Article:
Clockwise from top left: Alexandra Mitchell, Elizabeth Szatkowski, Tim Slayton, Victor Berrios, Jay Bynum, Jamil Hamilton (Photos by Ja'Mon Jackson)
Clockwise from top left: Alexandra Mitchell, Elizabeth Szatkowski, Tim Slayton, Victor Berrios, Jay Bynum, Jamil Hamilton (Photos by Ja'Mon Jackson)

I’d be lying if I said it seemed like yesterday, but it certainly isn’t difficult to recall. I had just finished having “my first alcoholic beverage,” a spiked hot chocolate at Tryst; back when tattered furniture in coffee shops was still a novelty and DC’s nightlife was a landscape I had yet to truly explore. As I and my group of wide-eyed friends sat wondering where to go next, a voice chimed in and said “It’s Monday! Let’s go to Marvin.”

That would be the first of many experiences at Marvin, an unforgettable night of kinship. I’m sure this story reads reminiscent for many who’ve danced the night away, smoked on the deck or stolen a kiss in a dimly lit corner. It goes without saying though, obviously, I will, that Marvin is a cornerstone of the U Street Corridor.

Starting as a simple idea to establish a welcoming space for all, it took only nine months from inception to be realized. On October 27, 2007, Marvin opened its doors to the public. Poised as DC-centric environment that honored the city’s rich musical history and served up southern cuisine with a Belgian twist, it quickly became a staple on the scene.

The night I described above was my 21st birthday, and interestingly enough it was exactly ten years ago, the same time Marvin introduced the ever-popular “Main Ingredient Monday.”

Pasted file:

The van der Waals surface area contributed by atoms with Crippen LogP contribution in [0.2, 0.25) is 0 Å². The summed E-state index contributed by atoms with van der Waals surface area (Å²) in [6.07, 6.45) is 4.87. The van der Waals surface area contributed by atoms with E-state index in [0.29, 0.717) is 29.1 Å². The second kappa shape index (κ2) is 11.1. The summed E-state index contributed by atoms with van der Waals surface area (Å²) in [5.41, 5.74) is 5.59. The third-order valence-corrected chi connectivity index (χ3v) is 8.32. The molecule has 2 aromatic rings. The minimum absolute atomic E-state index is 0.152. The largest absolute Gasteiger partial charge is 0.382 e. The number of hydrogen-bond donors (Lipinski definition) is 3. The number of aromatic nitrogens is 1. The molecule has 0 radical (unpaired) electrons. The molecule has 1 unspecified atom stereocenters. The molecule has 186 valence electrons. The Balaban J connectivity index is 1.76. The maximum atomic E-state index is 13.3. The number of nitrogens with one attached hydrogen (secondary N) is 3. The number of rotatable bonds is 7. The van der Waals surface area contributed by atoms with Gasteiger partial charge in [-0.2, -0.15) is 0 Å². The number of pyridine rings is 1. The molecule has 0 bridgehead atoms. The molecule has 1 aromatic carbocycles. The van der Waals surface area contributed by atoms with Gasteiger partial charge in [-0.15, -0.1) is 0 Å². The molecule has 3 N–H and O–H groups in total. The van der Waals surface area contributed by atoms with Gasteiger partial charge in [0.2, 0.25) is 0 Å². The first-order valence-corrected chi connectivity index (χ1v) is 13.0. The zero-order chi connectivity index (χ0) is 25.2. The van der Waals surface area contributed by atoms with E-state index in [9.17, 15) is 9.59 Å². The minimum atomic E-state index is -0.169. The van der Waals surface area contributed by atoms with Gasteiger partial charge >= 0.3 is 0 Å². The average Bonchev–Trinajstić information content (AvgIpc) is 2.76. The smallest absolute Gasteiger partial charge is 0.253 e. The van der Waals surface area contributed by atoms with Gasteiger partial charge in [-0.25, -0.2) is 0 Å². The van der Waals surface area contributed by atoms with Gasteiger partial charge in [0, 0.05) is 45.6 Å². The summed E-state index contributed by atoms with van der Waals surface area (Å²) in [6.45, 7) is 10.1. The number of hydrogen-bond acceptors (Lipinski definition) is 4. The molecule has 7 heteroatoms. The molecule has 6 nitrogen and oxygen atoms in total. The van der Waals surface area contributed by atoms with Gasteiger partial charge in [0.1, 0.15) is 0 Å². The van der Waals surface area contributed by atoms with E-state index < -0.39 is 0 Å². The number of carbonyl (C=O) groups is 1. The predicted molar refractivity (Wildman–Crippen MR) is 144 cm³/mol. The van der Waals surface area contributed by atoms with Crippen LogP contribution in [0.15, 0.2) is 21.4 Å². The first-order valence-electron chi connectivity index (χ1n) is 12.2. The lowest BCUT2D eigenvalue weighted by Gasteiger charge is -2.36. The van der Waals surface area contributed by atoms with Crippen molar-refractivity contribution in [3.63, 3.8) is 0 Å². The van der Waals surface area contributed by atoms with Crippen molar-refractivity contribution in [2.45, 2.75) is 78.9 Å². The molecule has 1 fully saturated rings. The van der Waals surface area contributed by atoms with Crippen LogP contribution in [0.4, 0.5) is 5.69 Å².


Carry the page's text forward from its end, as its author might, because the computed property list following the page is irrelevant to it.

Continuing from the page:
“It was all Jamil [Jahsonic], when he started it would only be like 15 people plus the staff, but we were always having a great time. Every few weeks there would be more people and after six months we were packed,” explained Liz Szatkowski, Director of Operations and day-one member of the staff.

Surprisingly, Marvin has managed to hold on to several of its founding team members, an element Liz attributes to their ability to create a sense of community.

“A big part of the appeal is that when people come here they see friendly and familiar faces. There is so much turnover in the industry but not here… We’re so fortunate to be like the ‘Cheers’ of the neighborhood,” she added.

Despite this accolade of being likened to “Cheers,” Marvin has not been shielded from the impacts of gentrification. Over the last 12 years, U Street and the city as a whole, has turned into something quite different. Evolving neighborhood dynamics have given way to more hyper-localized bars and restaurants. As Liz notes, “The way people go out is totally different, Saturday day parties changed the game.” Imitation has also cut into Marvin’s clientele with many bars and restaurants attempting to recreate their vibes and programming. Even the once-coveted, heated rooftop is no longer sacred.

In the quest to remain relevant, Marvin has gone through many transformations over the years, they’ve started to collaborate with artists and influencers to attract a wider audience. Partnerships with Throwing Shade, Everything Nice, and Rock Creek Social have been fostered to attract the younger crowd. While the downstairs has been revamped into a live-music venue that serves Marvin classics like chicken and waffles, and crafted cocktails. As the venue continues to carve out a unique musical experience with exciting and emerging artists, expect to see the upstairs morph into a lounge with a sports bar vibe. Of course, keeping continuity in line with change, the deck will always remain.

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WI Guest Author

This correspondent is a guest contributor to The Washington Informer.

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